“But eet’s natural,” I explained to Christer as I handed him a handkerchief.
“SHUT UP YOUR GODDAMN FACE!” he thanked me.
Night descended. The sleet turned to snow. The wind blew so hard that the bus rocked. A chicken got loose in the dark and flapped and flew around the bus. It landed on me. I hit it good. SQUAWK SQUAWK SQUAWK! It flew over to Christer and landed in his lap. “WHAT THE FOOCK!” he grunted. In the dark somebody was climbing over the seats, chasing the chicken. The bus echoed with squawks.
“WHAT DA HELL EES HAPPENING NOW?” Christer’s voice bellowed in the darkenss.
“I’d recognize that sound anyplace,” I said to Christer. “Why, it sounds just like somebody fucking a chicken. Ees it you, Christer? Ees dot you fawking dot chicken? Here, you know, eet’s nat-u-ral.”
“AWW FOOCK YOU AGAIN YANKEE!”
“Christer, your English improves by the moment.”
“OWWW!” I shouted. Sandra had just elbowed me hard in my ribs. Far harder than anything I’d done to any goat or chicken–as of yet anyhow.
“You’re such a rude asshole!” she says.
“I’m freezing!” Christer shouts.
I fumbled through my backpack until I found a blanket. I threw it over to Christer. “Just don’t return it covered with bloody feathers.”
There was no room to stretch out. I had cramps in my legs. I could not sleep with the cold, the snow, the wind, the noise, the animals. Even cuddling up to Sandra couldn’t put me to sleep. In the middle of it, Sandra decides that we should set up our tent. We dragged our stuff out of the bus. We set it up on the road, because that was the only level place. We anchored it uphill of the bus. That way, if the bus rolled off the cliff in middle of the night, at least we’d have a good view of the action.
The road was rocky and the tent leaked some water. But inside it, we snuggled together. Our bags zipped together to make one big bag. We had bought our sleeping bags separately, before we ever knew each other. Yet we were `zipper-compatible’. So we figured we were meant to be. The sound of sleet on the tent was soft. We loved each other up real good, then fell straight asleep.
When I got out of the tent in the morning, we were in the middle of a cloud. But it was no longer snowing. Sandra gathered brush and built a small fire. We melted snow and boiled water for tea. I roasted Peruvian choclos corn on the coals of the fire. The kernels of this corn were so large that I picked them off one at a time to eat. With a little bit of lemon and salt and a lot of hunger, it was delicious. After we finished, we sat around the fire.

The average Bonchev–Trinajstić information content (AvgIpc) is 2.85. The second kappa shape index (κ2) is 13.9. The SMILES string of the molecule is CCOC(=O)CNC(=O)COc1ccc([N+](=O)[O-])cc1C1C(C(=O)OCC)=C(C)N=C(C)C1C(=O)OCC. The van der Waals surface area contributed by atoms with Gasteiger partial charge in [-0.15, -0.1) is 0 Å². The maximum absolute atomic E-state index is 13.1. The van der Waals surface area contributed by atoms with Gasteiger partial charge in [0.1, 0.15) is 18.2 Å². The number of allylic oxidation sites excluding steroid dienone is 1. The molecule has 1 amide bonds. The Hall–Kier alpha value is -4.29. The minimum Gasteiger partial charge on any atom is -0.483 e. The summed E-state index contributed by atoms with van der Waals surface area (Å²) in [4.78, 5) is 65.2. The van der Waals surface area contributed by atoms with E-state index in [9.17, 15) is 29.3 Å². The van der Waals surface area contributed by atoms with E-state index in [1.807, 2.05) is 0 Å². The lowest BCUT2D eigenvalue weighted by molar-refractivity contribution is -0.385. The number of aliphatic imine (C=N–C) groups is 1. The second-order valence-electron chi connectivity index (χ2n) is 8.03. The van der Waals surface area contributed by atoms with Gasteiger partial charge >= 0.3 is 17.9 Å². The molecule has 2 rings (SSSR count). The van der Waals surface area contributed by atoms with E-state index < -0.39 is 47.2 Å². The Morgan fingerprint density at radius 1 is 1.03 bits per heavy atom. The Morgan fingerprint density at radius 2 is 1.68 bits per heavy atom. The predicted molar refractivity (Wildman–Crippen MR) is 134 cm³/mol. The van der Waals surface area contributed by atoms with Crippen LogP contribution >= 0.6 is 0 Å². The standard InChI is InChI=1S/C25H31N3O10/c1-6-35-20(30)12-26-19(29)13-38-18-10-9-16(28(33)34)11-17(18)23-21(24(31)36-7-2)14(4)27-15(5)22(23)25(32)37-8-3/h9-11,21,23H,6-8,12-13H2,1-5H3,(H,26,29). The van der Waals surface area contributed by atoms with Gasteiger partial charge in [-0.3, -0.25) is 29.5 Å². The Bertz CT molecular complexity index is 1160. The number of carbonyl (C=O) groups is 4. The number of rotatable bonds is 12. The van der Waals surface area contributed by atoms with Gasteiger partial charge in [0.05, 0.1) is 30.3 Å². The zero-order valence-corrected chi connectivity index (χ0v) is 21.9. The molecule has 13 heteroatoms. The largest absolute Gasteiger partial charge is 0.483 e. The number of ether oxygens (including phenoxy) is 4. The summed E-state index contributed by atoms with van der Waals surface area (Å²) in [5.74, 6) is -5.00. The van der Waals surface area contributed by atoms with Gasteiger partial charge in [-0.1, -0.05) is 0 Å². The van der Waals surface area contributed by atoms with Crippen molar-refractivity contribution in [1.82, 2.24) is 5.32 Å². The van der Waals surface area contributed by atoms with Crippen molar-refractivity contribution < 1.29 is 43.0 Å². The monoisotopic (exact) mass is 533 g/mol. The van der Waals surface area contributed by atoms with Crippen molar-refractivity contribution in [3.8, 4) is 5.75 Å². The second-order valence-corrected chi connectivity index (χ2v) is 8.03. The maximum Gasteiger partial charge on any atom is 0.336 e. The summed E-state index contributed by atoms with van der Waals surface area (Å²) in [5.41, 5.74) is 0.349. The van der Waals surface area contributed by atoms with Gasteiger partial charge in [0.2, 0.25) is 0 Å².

Others gathered with us. And then there was Christer. His lips were blue, snot ran from his nose deep into his mustache, his eyes had goo in their corners, and the baby puke had crystallized in his hair. But other than that, he looked great. He practically stood in the fire while he ate the rest of our corn in big bites. He grunted while he chewed. His beard filled up with kernels.
“Tanks, man, but I’m still starving. You got any more?”
“Hey man, you just ate all the rest of our food. Three ears of corn, two bananas, and an orange. At least you could have saved some of it for that pretty little chicken girlfriend of yours.”
“Fawck you again, Yankee. I’m about ready to eat her too.”
“Just be sure you kill her first.”
When I went back into the bus, some of the Quechua Indians began chanting “Charle–ManSOON–Charle–ManSOON–Charle–MAN–SOON.” That good ole Andes cheerleader team spirit. I raised my arms and accepted their boos graciously.
A little while later the old man returned carrying the recharged battery. He was soaked and had some snow on his poncho. He was still chewing coca leaves.
“He’s back already!” Christer shouted. “That man must be sixty, and he walks forty kilometers all night barefoot with a twenty-kilo battery, and he’s back in the morning. Now that is strong, man.”
They put the battery back in and the driver turned the engine over. It cranked, but it did not start. The engine was turning slower and slower.
“STOP STOP!” I shouted in Spanish. The driver turned the key off. I asked the man for whatever tools he had. Then we went outside and opened the hood. A crowd of Indians gathered around us. I dug out my Swiss army knife and popped off the distributor cap. I told the driver to turn the engine over. As the rotor turned, I saw that the points had no gap between them. None. I told the driver to stop. Then I loosened the retaining screw, opened up the point gap, and then re-tightened the retaining screw. I cleaned the contacts, put the distributor cap back on and told the driver to turn the engine over. The driver turned the key and the engine immediately kicked in. He revved it.
Everyone cheered, “AYEEEEE AYEEEE AYEEEEE!” We got back on the bus. Now they cheered me as I climbed up the stairs. “AYE CHARLE MAN-SOON. AYE AYE AYE!”
I took my hat off, pulled the rubber band from my ponytail, let my hair fly, and bowed to them. They cheered some more.
“HE IS CHRIST! HE NOT CHARLE MAN-SOON,” the Indian man shouted.
“NO,” I shouted. “I AM TOO CHARLE MAN-SOON. NOW GIVE ME SOMETHING TO EAT.” I pointed my fingers out at him like I was throwing a curse. “Charle Man-SOON hungry. Gimmee FOOD.”
He looked surprised, then serious. He dug into a bag and handed me some baked potatoes. I tossed one to Christer. It bounced off his head. Christer picked it up and started eating it. “More food,” I said to the man. He looked around hopelessly. Then he pointed to a bag in front of him. In it was a live chicken. I handed it to Christer.
“Go ahead Christer. You can have it. Here, you know, eet’s natural.”